“I thought I was going to be eating a bread product…


…and found out it was raw squid.”

That is a direct quote from last night’s Korean Sunday dinner.  The best part is that Emily wasn’t too bothered by her discovery.  She just reached for the next unknown thing on the table.

It is hard to take photos of food on your stove.

It is hard to take photos of food on your stove.

As I promised on my initial email invite, the Korean food I am cooking each Sunday is not limited to foods that are considered “safe” for non-Koreans.  Partly, this is because no cookbook worth its salt restricts itself to food that is “safe” for Americans, but mostly it’s because I love the food I grew up eating and I want to present it honestly, completely, and without apology.  I don’t care if my guests don’t find everything appealing as long as they’re willing to sit at a table with the funny food.

The friends and their friends who have come to dinner so far, though, have exceeded all my expectations.  They not only will sit at a table with something they can’t recognize, they’ll often start eating it before I have a chance to explain what it is.  It’s really wonderful to be able to say to a friend, “You can eat that, too,” and have him eat it.  So far, the only thing Carl has refused is a kumquat, and eh, it’s not a Korean fruit.  And despite my mother’s fears, they’ve honestly and sincerely liked a lot of the “not safe” food I’ve made.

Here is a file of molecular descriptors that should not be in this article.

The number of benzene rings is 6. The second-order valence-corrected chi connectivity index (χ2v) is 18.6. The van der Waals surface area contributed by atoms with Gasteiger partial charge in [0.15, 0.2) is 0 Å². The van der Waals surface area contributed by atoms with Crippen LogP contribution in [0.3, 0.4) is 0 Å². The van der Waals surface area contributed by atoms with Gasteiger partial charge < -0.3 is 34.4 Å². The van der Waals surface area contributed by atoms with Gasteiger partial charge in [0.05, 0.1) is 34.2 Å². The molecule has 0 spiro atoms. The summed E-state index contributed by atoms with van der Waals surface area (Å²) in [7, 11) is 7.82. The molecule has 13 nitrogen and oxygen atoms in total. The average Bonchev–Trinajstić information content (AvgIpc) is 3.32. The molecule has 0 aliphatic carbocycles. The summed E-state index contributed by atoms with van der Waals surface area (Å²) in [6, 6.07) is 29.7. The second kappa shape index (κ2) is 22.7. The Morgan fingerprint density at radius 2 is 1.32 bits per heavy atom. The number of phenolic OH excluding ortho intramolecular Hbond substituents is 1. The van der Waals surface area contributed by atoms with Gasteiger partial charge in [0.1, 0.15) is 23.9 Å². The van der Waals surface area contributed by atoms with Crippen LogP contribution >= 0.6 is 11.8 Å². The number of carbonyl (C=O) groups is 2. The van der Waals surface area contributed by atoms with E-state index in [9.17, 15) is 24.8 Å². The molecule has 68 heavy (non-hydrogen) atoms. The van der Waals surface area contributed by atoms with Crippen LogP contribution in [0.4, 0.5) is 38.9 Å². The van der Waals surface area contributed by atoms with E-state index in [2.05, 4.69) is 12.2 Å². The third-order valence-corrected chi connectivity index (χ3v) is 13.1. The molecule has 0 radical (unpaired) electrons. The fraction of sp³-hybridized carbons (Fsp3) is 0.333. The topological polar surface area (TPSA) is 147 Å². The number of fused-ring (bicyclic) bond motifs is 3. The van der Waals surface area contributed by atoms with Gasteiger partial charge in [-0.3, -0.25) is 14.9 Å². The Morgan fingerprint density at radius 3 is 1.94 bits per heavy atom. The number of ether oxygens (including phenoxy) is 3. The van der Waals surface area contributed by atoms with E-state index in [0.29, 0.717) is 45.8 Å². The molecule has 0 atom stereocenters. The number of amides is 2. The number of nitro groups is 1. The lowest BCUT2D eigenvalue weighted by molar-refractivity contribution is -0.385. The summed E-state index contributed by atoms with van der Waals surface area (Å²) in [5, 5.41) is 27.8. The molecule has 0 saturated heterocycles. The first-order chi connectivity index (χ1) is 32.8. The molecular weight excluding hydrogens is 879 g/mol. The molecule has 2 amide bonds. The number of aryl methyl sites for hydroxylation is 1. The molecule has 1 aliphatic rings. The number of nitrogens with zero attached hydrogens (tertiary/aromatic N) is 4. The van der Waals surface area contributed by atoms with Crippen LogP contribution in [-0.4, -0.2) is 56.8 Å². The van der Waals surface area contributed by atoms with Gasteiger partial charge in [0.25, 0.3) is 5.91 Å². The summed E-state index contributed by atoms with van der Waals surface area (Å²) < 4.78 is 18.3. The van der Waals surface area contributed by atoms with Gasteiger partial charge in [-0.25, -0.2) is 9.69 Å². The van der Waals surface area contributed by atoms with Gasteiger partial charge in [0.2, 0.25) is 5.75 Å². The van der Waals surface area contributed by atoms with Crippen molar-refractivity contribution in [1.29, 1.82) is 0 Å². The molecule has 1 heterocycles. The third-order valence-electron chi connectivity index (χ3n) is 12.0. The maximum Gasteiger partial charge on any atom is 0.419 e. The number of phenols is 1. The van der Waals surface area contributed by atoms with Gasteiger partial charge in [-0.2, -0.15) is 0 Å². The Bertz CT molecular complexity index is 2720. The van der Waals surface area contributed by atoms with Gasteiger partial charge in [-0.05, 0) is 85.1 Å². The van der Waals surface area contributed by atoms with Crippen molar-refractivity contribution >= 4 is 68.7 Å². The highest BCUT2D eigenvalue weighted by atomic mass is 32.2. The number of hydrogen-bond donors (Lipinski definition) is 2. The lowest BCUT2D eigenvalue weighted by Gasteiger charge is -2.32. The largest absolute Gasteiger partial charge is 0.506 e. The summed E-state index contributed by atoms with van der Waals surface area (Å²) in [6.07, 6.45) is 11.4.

Last night’s dinner was a classic blend of food Koreans like to feed foreigners and food Koreans like to feed themselves: 불고기, bulgogi, with lettuce and 쌈장, ssamjang; scallion salad; sautéed oyster mushrooms; cabbage and soybean paste soup; and more banchan, including the aforementioned raw squid which had been preserved in a salty, spicy sauce.

Bulgogi is probably the first thing any foreigner is fed when he or she arrives in Korea.  (It was voted the favorite Korean food of foreigners!)  “Bulgogi” translates literally as “fire meat” since it’s meant to be cooked over a charcoal grill, and a love of grilled meat is probably completely universal.  When you add to the meat a marinade of soy sauce, sugar (and/or honey and pear), garlic, green onions, sesame oil and sesame seeds, you end up with something that’s almost boringly likable.

At least that’s what I’d always thought until I started doing a little research.  As I looked into bulgogi’s history, tried different marinade recipes, and thought about which American cuts of beef would be best for it, I ended up with a lot more respect for the dish.  It’s ubiquitous now, but it was a true special-occasion food when meat wasn’t a plentiful commodity.  The very thin slices you see these days are a fairly modern invention, and a somewhat brilliant one at that, since it’s a no-fail way to cook meat quickly and keep it tender even when it’s not of the highest-quality.  There are regional variations, like the giant hamburger patty bulgogi Diane and I had in Unyang, that demonstrate what a broad meaning “fire meat” still has today.

There are a 1001 variations on recipes for bulgogi marinade because it’s ultimately a matter of taste.  What is my taste?  Less sugar, no fruit tenderizers because I like my meat to retain some chew, plenty of chopped green onions, and lots of sesame seeds.  I’m still working on the exact proportions I like best—hopefully, something fantastic will end up in the cookbook.